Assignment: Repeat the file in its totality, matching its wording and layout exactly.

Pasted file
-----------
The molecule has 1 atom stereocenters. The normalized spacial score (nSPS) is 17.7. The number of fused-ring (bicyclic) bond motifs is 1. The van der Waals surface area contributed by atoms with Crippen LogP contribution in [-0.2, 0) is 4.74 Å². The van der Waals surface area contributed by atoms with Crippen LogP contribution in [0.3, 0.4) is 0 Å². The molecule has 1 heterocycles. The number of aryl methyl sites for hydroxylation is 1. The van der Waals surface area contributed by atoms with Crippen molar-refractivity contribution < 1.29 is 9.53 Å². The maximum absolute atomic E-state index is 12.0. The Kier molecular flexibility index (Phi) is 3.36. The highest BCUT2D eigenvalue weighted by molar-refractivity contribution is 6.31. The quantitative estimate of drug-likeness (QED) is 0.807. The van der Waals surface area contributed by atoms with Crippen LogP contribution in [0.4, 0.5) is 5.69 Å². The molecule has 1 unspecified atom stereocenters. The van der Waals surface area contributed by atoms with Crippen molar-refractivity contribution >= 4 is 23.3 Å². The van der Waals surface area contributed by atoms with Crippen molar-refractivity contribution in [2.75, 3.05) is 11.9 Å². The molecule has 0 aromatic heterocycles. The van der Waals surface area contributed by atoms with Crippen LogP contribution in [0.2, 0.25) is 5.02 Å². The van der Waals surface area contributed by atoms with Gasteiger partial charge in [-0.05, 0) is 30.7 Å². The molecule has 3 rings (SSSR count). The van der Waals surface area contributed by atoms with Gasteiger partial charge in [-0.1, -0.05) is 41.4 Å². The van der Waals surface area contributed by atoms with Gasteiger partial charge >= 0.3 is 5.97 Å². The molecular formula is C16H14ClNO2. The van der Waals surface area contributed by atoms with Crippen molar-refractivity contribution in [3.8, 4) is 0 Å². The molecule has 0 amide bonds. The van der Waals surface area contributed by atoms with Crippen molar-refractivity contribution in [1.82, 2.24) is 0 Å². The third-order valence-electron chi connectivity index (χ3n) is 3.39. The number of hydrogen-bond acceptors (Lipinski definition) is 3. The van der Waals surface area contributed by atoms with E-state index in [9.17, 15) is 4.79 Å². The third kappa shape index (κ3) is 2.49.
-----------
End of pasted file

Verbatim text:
The molecule has 1 atom stereocenters. The normalized spacial score (nSPS) is 17.7. The number of fused-ring (bicyclic) bond motifs is 1. The van der Waals surface area contributed by atoms with Crippen LogP contribution in [-0.2, 0) is 4.74 Å². The van der Waals surface area contributed by atoms with Crippen LogP contribution in [0.3, 0.4) is 0 Å². The molecule has 1 heterocycles. The number of aryl methyl sites for hydroxylation is 1. The van der Waals surface area contributed by atoms with Crippen molar-refractivity contribution < 1.29 is 9.53 Å². The maximum absolute atomic E-state index is 12.0. The Kier molecular flexibility index (Phi) is 3.36. The highest BCUT2D eigenvalue weighted by molar-refractivity contribution is 6.31. The quantitative estimate of drug-likeness (QED) is 0.807. The van der Waals surface area contributed by atoms with Crippen LogP contribution in [0.4, 0.5) is 5.69 Å². The molecule has 1 unspecified atom stereocenters. The van der Waals surface area contributed by atoms with Crippen molar-refractivity contribution >= 4 is 23.3 Å². The van der Waals surface area contributed by atoms with Crippen molar-refractivity contribution in [2.75, 3.05) is 11.9 Å². The molecule has 0 aromatic heterocycles. The van der Waals surface area contributed by atoms with Crippen LogP contribution in [0.2, 0.25) is 5.02 Å². The van der Waals surface area contributed by atoms with Gasteiger partial charge in [-0.05, 0) is 30.7 Å². The molecule has 3 rings (SSSR count). The van der Waals surface area contributed by atoms with Gasteiger partial charge in [-0.1, -0.05) is 41.4 Å². The van der Waals surface area contributed by atoms with Gasteiger partial charge >= 0.3 is 5.97 Å². The molecular formula is C16H14ClNO2. The van der Waals surface area contributed by atoms with Crippen molar-refractivity contribution in [3.8, 4) is 0 Å². The molecule has 0 amide bonds. The van der Waals surface area contributed by atoms with Crippen molar-refractivity contribution in [1.82, 2.24) is 0 Å². The third-order valence-electron chi connectivity index (χ3n) is 3.39. The number of hydrogen-bond acceptors (Lipinski definition) is 3. The van der Waals surface area contributed by atoms with E-state index in [9.17, 15) is 4.79 Å². The third kappa shape index (κ3) is 2.49.